In a piano app, I'm assigning the coordinates of the black keys. Here is the line of code causing the error.

'blackKey' and 'whiteKey' are both customViews

blackKey.center.x = (whiteKey.frame.origin.x + whiteKey.frame.size.width);
  • Note that whiteKey.frame.origin.x + whiteKey.frame.size.width is the same as CGRectGetMaxX(whiteKey.frame). – ThomasW Sep 9 '15 at 3:31

The other answers don't exactly explain what's going on here, so this is the basic problem:

When you write blackKey.center.x, the blackKey.center and center.x both look like struct member accesses, but they're actually completely different things. blackKey.center is a property access, which desugars to something like [blackKey center], which in turn desugars to something like objc_msgSend(blackKey, @selector(center)). You can't modify the return value of a function, like objc_msgSend(blackKey, @selector(center)).x = 2 — it just isn't meaningful, because the return value isn't stored anywhere meaningful.

So if you want to modify the struct, you have to store the return value of the property in a variable, modify the variable, and then set the property to the new value.

  • We can set anObject.anNonStructProperty.anProperty = someValue right? How do you say that we can not modify the return value of a function. Can you please explain? – EmptyStack Aug 16 '11 at 7:02
  • 4
    @EmptyStack: When you write anObject.someProperty = something, that is not equivalent to [anObject someProperty] = something — instead, it's equivalent to [anObject setSomeProperty:something]. You're sending a message to the object to call a setter method. You aren't assigning to the method's return value. The appearance of an assignment is just syntactic sugar, just like the appearance of a member access is syntactic sugar for a getter method. – Chuck Aug 16 '11 at 7:28
  • I still don't get it clearly. Even in your answer, blackKey.center internally calls objc_msgSend(blackKey, @selector(setCenter:)) and not objc_msgSend(blackKey, @selector(center)) right? – Adithya Jul 22 '14 at 10:24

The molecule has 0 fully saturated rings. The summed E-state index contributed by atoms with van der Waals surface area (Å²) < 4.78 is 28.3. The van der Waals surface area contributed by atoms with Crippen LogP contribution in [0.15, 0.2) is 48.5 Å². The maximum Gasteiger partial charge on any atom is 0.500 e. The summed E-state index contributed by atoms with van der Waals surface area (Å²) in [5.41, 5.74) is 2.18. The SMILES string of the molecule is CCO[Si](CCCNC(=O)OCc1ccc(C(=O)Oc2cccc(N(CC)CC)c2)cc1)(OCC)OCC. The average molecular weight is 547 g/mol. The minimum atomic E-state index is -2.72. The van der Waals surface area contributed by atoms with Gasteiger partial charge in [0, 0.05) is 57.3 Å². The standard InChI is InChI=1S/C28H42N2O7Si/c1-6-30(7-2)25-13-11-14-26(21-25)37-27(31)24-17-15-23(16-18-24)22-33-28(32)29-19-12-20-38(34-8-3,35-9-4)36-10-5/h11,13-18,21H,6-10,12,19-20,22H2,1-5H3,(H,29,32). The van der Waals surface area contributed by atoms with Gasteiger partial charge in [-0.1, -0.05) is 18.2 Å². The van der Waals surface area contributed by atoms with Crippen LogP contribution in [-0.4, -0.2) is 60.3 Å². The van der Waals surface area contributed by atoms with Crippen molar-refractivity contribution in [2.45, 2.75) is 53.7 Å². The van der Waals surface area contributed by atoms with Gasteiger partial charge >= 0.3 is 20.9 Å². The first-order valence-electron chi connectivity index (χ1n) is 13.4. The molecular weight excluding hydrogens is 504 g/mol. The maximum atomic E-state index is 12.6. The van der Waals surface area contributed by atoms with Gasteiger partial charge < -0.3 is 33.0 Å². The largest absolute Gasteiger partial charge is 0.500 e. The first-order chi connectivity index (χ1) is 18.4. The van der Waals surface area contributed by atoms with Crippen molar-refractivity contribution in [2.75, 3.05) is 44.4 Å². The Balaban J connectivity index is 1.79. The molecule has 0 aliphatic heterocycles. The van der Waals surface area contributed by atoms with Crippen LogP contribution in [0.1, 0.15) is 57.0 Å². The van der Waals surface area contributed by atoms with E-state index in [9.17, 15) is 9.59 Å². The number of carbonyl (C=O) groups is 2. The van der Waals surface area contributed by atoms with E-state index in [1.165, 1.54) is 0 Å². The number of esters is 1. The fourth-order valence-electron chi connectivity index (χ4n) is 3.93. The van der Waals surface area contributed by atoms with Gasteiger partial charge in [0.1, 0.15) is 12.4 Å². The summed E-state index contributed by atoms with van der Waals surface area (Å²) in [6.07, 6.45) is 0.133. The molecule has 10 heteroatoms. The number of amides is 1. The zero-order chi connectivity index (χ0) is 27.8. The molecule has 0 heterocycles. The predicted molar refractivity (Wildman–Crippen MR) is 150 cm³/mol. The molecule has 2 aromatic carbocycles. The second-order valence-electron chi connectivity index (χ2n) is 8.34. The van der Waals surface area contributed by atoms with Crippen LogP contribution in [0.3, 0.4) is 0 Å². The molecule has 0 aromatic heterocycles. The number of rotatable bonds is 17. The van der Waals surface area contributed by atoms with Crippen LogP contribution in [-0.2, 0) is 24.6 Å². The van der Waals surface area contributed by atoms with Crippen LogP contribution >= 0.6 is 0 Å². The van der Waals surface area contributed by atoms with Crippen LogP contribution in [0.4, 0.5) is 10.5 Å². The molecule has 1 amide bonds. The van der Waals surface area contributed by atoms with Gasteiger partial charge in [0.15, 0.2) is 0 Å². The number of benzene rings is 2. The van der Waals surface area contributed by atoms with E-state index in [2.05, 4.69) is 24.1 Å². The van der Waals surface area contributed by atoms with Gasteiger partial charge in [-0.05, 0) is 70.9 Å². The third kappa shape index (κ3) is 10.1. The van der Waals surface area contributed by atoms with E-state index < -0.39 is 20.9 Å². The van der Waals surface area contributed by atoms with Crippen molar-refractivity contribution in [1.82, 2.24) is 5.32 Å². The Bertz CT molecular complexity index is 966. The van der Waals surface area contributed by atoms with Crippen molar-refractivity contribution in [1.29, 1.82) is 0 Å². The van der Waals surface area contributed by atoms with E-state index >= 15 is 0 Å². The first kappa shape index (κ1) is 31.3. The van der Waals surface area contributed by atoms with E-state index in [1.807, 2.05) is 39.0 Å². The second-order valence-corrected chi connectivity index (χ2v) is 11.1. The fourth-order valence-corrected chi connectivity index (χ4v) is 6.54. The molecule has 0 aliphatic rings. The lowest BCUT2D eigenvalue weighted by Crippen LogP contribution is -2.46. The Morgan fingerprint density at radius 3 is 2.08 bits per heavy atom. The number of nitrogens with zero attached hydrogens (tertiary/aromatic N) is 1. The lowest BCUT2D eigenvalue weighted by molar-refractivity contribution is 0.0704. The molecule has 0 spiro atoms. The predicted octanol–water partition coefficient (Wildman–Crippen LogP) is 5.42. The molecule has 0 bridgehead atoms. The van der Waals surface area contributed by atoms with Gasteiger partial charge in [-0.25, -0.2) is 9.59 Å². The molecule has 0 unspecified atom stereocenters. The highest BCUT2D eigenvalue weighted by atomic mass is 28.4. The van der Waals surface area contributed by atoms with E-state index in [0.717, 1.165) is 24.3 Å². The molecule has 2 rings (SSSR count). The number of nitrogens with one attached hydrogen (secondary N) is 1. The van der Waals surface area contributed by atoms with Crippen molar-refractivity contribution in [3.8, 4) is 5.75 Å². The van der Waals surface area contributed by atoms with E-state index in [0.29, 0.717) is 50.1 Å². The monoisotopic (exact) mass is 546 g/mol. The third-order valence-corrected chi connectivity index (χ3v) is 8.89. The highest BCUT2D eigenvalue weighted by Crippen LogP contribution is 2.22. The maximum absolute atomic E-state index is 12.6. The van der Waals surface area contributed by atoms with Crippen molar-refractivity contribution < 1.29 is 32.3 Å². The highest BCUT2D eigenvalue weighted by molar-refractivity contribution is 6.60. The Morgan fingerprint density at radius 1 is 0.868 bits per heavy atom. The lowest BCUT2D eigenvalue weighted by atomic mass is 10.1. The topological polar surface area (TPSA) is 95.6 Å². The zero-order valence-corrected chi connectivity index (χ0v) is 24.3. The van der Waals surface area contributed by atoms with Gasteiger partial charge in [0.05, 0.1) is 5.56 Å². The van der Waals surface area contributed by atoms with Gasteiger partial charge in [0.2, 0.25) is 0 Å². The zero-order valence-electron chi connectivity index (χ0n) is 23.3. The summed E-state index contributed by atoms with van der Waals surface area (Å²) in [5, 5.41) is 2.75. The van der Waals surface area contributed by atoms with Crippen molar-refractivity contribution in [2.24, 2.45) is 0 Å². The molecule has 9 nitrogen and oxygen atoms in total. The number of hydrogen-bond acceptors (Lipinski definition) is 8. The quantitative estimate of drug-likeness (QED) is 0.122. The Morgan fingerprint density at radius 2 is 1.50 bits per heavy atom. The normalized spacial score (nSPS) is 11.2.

• @Adithya: No. If you think blackKey.center calls setCenter:, then what do you imagine the argument is? [blackKey setCenter: ?????]. It's just [blackKey center]. – Chuck Jul 22 '14 at 17:22

You can not directly change the x value of a CGPoint(or any value of a struct) like that, if it is an property of an object. Do something like the following.

CGPoint _center = blackKey.center;
_center.x =  (whiteKey.frame.origin.x + whiteKey.frame.size.width);
blackKey.center = _center;
blackKey.center = CGPointMake ( whiteKey.frame.origin.x + whiteKey.frame.size.width, blackKey.center.y);

One way of doing it.


One alternative using macros:

#define CGPOINT_SETX(point, x_value) { \
    CGPoint tempPoint = point;         \
    tempPoint.x = (x_value);           \
    point = tempPoint;                 \

#define CGPOINT_SETY(point, y_value) { \
    CGPoint tempPoint = point;         \
    tempPoint.y = (y_value);           \
    point = tempPoint;                 \

CGPOINT_SETX(blackKey.center, whiteKey.frame.origin.x + whiteKey.frame.size.width);

or slightly simpler:

CGPOINT_SETX(blackKey.center, CGRectGetMaxX(whiteKey.frame));
  • 1
    Do you really need the do ... while(0)? Isn't the block scope { ... } enough to declare the temp variables (without potentially name-colliding with something just outside), and have the statements within executed exactly once? – Nicolas Miari Sep 9 '15 at 3:35
  • @NicolasMiari I've been using do ... while(0) for such a long time that I didn't realize that {...} blocks work just fine. Thanks. Simplifying. – ThomasW Sep 9 '15 at 3:57
  • 1
    The reasoning for the do ... while(0) is here: stackoverflow.com/questions/154136/… For my case it isn't necessary, but there are cases where it is. – ThomasW Sep 9 '15 at 5:09

As its meanings, you can't assign value to expression. For instance, a + b = c it is forbidden.

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